A group of volunteers helps make sure people are not alone when they are dying:
I sat in the room with the volunteers. Every three hours one of them would leave, and someone else would appear in the doorway. Amanda, Denise, Martha, and others. Noon, midnight, 2 a.m., 6 p.m., a rhythm.
They had found NODA in various ways. Amanda Egler read about it in a news app on her phone. Her grandmother had died the previous year, and it was fresh in Amanda’s mind that the death had been something of beauty, that her grandmother had been conscious until the very end, thankful that a constant flow of people were in her presence, sitting with her, the room never empty. Amanda read about NODA and considered what it might be like to die alone. “This is something very simple, but so important,” she said. “Because everyone is going to die, and to give three hours of your life, at the end of someone else’s, seems like the right thing to do.” She went to the first NODA volunteer meeting, just to listen.
PUBLISHED: Dec. 3, 2013
LENGTH: 32 minutes (8100 words)
A 29-year-old combat veteran returns home, then decides to try to walk on as a kicker for Wyoming:
"Noble took a job for his uncle's hay-brokerage company, throwing bales from trucks into the barn lofts of thoroughbred horse farms, sometimes 720 of them a day. He told the stories of walking dusty streets and climbing mountains in Afghanistan, of recognizing Coke bottles full of sand with wires sticking out as IEDs. Stories of the other men of 3rd Battalion, 3rd Marines, of air strikes and snipers, being on a squad searching for a month for a high-target member of al-Qaeda. Stories of friends getting wounded, and killed. He went to the bowling alley with his old buddies, and patrons stopped to talk to him, and he was feted with free meals and drinks, and when he went to a high school football game, he would be announced, then stand on the bleachers and turn around and wave and feel the applause turn to him instead of the field. The first few months were as though he were home on leave, as though he were still a hero, and then the novelty of his presence wore off, and everything went back to the way it had been before he left.
"He got bored, and he got angry. It felt as if there was nothing for him, as if he were still in high school, hanging out with his old friends, who hadn't changed, and who, as time passed, treated him as though he hadn't either. He went to bars and listened to arguments and complaints about problems that were petty compared with what he had seen. He did not want to be home anymore. 'I'm not the type of guy who goes out to look at the stars and wonder about things,' he says, but one night a few months after he came home, he did just that."
PUBLISHED: Jan. 25, 2013
LENGTH: 11 minutes (2979 words)
Georgia teenager Ashlyn Blocker is learning to navigate through the world despite not being able to feel pain:
"The girl who feels no pain was in the kitchen, stirring ramen noodles, when the spoon slipped from her hand and dropped into the pot of boiling water. It was a school night; the TV was on in the living room, and her mother was folding clothes on the couch. Without thinking, Ashlyn Blocker reached her right hand in to retrieve the spoon, then took her hand out of the water and stood looking at it under the oven light. She walked a few steps to the sink and ran cold water over all her faded white scars, then called to her mother, 'I just put my fingers in!' Her mother, Tara Blocker, dropped the clothes and rushed to her daughter’s side. 'Oh, my lord!' she said — after 13 years, that same old fear — and then she got some ice and gently pressed it against her daughter’s hand, relieved that the burn wasn’t worse."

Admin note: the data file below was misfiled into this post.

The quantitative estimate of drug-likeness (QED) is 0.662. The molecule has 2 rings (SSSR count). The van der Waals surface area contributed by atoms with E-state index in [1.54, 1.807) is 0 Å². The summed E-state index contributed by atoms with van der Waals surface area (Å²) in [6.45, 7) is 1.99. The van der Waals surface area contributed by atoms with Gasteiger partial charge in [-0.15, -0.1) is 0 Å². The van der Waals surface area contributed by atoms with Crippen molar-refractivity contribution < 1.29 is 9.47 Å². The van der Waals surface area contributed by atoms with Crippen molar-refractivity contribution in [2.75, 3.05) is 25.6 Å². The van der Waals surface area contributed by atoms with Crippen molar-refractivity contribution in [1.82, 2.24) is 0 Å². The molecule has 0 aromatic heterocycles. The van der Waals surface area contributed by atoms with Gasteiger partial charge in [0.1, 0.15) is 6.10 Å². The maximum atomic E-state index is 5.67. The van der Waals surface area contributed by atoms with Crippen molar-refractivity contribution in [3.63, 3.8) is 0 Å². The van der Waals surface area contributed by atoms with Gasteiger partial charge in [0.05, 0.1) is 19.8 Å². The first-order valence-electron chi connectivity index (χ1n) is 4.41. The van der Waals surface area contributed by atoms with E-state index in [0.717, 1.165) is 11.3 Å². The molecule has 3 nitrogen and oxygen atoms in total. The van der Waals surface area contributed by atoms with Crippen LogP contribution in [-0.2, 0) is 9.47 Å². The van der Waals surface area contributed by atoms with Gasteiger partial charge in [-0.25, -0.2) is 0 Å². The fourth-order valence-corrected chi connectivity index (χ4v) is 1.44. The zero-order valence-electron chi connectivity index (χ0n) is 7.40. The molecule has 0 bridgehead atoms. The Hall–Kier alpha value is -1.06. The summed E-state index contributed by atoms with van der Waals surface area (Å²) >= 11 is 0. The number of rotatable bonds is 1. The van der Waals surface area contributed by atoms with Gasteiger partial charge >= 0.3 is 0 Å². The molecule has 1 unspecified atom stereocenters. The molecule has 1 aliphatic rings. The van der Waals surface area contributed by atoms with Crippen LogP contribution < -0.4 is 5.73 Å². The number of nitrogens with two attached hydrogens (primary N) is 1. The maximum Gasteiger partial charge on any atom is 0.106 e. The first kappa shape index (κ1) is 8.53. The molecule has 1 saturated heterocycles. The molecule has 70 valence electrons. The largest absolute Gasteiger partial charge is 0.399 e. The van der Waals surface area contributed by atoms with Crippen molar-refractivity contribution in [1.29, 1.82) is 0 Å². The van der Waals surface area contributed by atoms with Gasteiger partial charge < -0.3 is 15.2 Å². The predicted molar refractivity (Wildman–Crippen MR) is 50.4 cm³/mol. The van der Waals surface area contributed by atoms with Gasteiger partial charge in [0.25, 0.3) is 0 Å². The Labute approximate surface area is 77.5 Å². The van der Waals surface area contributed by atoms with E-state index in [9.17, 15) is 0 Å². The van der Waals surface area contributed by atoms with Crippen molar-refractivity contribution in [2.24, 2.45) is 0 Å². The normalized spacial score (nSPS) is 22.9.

PUBLISHED: Nov. 15, 2012
LENGTH: 23 minutes (5802 words)
It smelled like Pine-Sol. Of all the things that night to startle the senses, that’s what nearly everyone remembered. The trees smelled like that after they broke. The sky cleared. The breeze hushed up, and the stars popped out. John English found a flashlight and walked over what was left of his property. His johnboat was hanging up in a tree. Billy Briscoe helped pull Carlos Viera out from beneath the concrete slab of his family’s home, which had been turned and scattered all over the Porter property. John English checked on the Porters; Mike Porter went over to see about Ms. Willis. The houses were gone.
PUBLISHED: Oct. 1, 2011
LENGTH: 22 minutes (5504 words)
Swept out to sea by a riptide, a father and his 12-year-old son struggle to stay alive miles from shore. As night falls, with no rescue imminent, the dad comes to a devastating realization: If they remain together, they’ll drown together.
PUBLISHED: Nov. 9, 2009
LENGTH: 25 minutes (6452 words)
(Featured Longreader Justin Heckert's pick of the week.) Every September, Helen, a town of 750 people clustered on two square miles in a mountain valley, braces to accommodate up to 300,000 guests over the course of this uber-party. Steins will be hoisted; spindly, pale thighs will chafe under lederhosen; and someone inevitably will fall and sprain an ankle while doing the ungainly “chicken dance,” providing onlooking buddies with enough snickering material for another Blue Collar Comedy Tour. Other spectacles just as memorable, but not likely to be remembered clearly, will unfold in the tavern parking lots, including fist-fights, heaving expurgations, and acts of urgent carnal release—sometimes all involving the same two people. In a strange hybrid of highland folkways, Helen is where gemütlichkeit—the arm-linking, swaying-together fellowship of the Alps—abets the hell-raising volatility of Appalachia.
PUBLISHED: Sept. 1, 2009
LENGTH: 14 minutes (3717 words)
Ten years ago, Justin Heckert emailed Walt Harrington a few clips and asked for some advice.
PUBLISHED: April 4, 2000
LENGTH: 19 minutes (4903 words)